Archive | April, 2016

Patient Safety as Carrot or Stick?

27 Apr

by Gavin Daker-White , Research Fellow in Multimorbidity theme

Junior Doctors Strike

In the patient safety literature, it is widely recognised that a team learning culture is crucial in reducing the incidence of errors or harms in health care settings. Thus, developing a “safety culture” lies at the heart of the NHS approach to improving patient safety, as exemplified by the National Reporting and Learning Service (NRLS). Drawing on other industries, including aviation, it has been shown that a, “blame-free environment where individuals are able to report errors or near misses without fear of reprimand or punishment” is an important component of patient safety culture. However, it has also been shown that a blame culture persists, as evident in a recent literature review undertaken in our research centre.

Anyone who has been following the ongoing dispute between the British Medical Association (BMA) and the government over a proposed new employment contract for junior doctors will know that “patient safety” is a term that is regularly used to further arguments on both sides. The current Health Secretary, Jeremy Hunt, has argued that a 7-day NHS will improve patient safety. On the other side, the BMA argues that the proposed new contract will lead to junior doctors working unsafe hours. Over the last two days, media reports such as those here and here, have focused on what the effect on patient safety is of the industrial action itself. Again, a variety of views are discernible representing both sides in the dispute.

It is not the purpose of this piece to explain the nature of this industrial action; nor to take sides. As a patient safety researcher and sociologist, what interests me is the way that all sides seem to use “patient safety” as an explanation for policies or actions, or as an apparent stick with which to beat the other side. We know from clinically focused studies that “blame” is not helpful when attempting to promote learning cultures that can improve the safety of patients using health services. Whilst this might point to a potential to transfer notions of “safety culture” from the health service shop floor to policy making arenas,  what is more interesting to me is the way that the term “patient safety” seems to be forming a kind of trope in rhetoric around health policy and practice.

The term “Patient Safety” is increasingly a lens used to explain, evaluate and argue for or against issues in health care delivery. Where previous generations might have been concerned about survival rates, waiting times for appointments, or costs of care; the contemporary focus seems to be about degrees of safety. Even a cursory glance at the media surrounding the junior doctors’ dispute reveals a focus on patient safety, although it appears wedded to a ‘blame’ culture which is unlikely to work if the goal is to reduce the incidence of errors or harms.

Is this dispute really about patient safety?

The NIHR Greater Manchester PSTRC Community Pharmacy Patient Safety Collaborative: part one

20 Apr

by Penny Lewis, Medication Safety theme

Comm Pharm Pt Safety Collaborative

The community pharmacy patient safety collaborative has reached six months of age. Over this period, ten pharmacists who work across Greater Manchester have come together regularly with research staff from the Greater Manchester PSTRC to learn about quality and safety improvement.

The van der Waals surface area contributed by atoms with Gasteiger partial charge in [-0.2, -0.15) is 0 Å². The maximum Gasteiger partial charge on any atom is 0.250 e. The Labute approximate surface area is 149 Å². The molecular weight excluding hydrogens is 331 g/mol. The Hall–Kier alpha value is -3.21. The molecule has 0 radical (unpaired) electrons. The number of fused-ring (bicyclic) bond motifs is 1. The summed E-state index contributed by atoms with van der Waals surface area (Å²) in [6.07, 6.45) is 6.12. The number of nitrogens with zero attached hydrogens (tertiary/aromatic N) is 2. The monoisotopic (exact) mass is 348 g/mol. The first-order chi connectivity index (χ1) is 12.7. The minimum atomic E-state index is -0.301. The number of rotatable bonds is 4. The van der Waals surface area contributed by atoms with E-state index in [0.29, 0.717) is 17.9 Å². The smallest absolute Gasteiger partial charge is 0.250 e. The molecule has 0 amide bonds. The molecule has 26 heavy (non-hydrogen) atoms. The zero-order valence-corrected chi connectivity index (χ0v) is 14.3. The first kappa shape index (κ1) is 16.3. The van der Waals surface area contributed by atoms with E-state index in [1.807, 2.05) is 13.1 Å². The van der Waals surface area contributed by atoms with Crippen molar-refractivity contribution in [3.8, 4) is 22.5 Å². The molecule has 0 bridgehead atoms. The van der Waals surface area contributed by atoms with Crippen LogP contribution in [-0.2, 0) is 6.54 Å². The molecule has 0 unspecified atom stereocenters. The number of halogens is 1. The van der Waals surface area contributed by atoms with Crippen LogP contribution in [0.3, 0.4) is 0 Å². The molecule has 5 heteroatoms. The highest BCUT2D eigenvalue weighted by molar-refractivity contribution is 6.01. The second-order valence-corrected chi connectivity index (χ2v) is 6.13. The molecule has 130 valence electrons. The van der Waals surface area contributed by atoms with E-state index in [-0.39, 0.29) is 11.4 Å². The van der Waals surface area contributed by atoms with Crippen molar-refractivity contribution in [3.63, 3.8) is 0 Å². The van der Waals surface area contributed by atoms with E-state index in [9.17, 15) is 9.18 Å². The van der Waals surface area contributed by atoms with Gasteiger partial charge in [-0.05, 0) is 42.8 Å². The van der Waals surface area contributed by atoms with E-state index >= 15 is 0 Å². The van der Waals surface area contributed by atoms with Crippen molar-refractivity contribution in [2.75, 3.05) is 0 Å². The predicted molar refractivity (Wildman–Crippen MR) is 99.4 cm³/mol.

The collaborative members’ first assignment has been to create a ‘safety case’ for their pharmacies. Safety cases are a recognised approach to safety management in other safety critical industries (such as aviation and petrochemicals) but are relatively new to healthcare. As far as we are aware, this is the first time that safety cases have been used in community pharmacy. In order to write their cases, the collaborative members have learned how to use risk assessment techniques such as Failure Modes Effect Analysis (FMEA), Systematic Human Error Reduction and Prevention Analysis (SHERPA), Proactive Risk Monitoring for Organisational learning (PRIMO), Hierarchical Task Analysis (HTA) along with Plan Do Study Act (PDSA) cycles to explore potential and actual patient safety issues in pharmacies.  As well as familiarising themselves with a ridiculously large number of acronyms, the collaborative has used their newly acquired knowledge to investigate and deal with the risks associated with community pharmacy activities such as medication dispensing, provision of monitored dosage systems and delivery services.

In addition to hearing from Greater Manchester PSTRC researchers, the collaborative has also had a guest presentation from Professor Todd Boyle of St Francis Xavier University, Canada, who talked about his work in quality improvement across pharmacies in Canada, and Sarah Ingleby, lead nurse in acute care at Central Manchester University Hospital, who popped over to talk about her involvement in producing a safety case for sepsis in secondary care.

The next few months will hopefully see the recruitment of more collaborative members, including pharmacy technicians. In future meetings we will be exploring further risk management techniques and finding out more about the initiatives that have already been implemented.   In future blogs you will hear from members of the collaborative, who will share their experiences of being involved in patient safety research.  For now, the team at the Greater Manchester PSTRC would like to thank all those who have contributed to the success of the collaborative so far.

Read part two of the blog series.

Read part three of the blog series.

Keep taking the tablets: part one

11 Apr

by Max Scott

Part six of the blog series “The desperate fight to be heard, and supported, when living with the invisible struggles of Multimorbidity”

Introduction to the blog series is here

MaxScottMedsBox_photo_blogApr16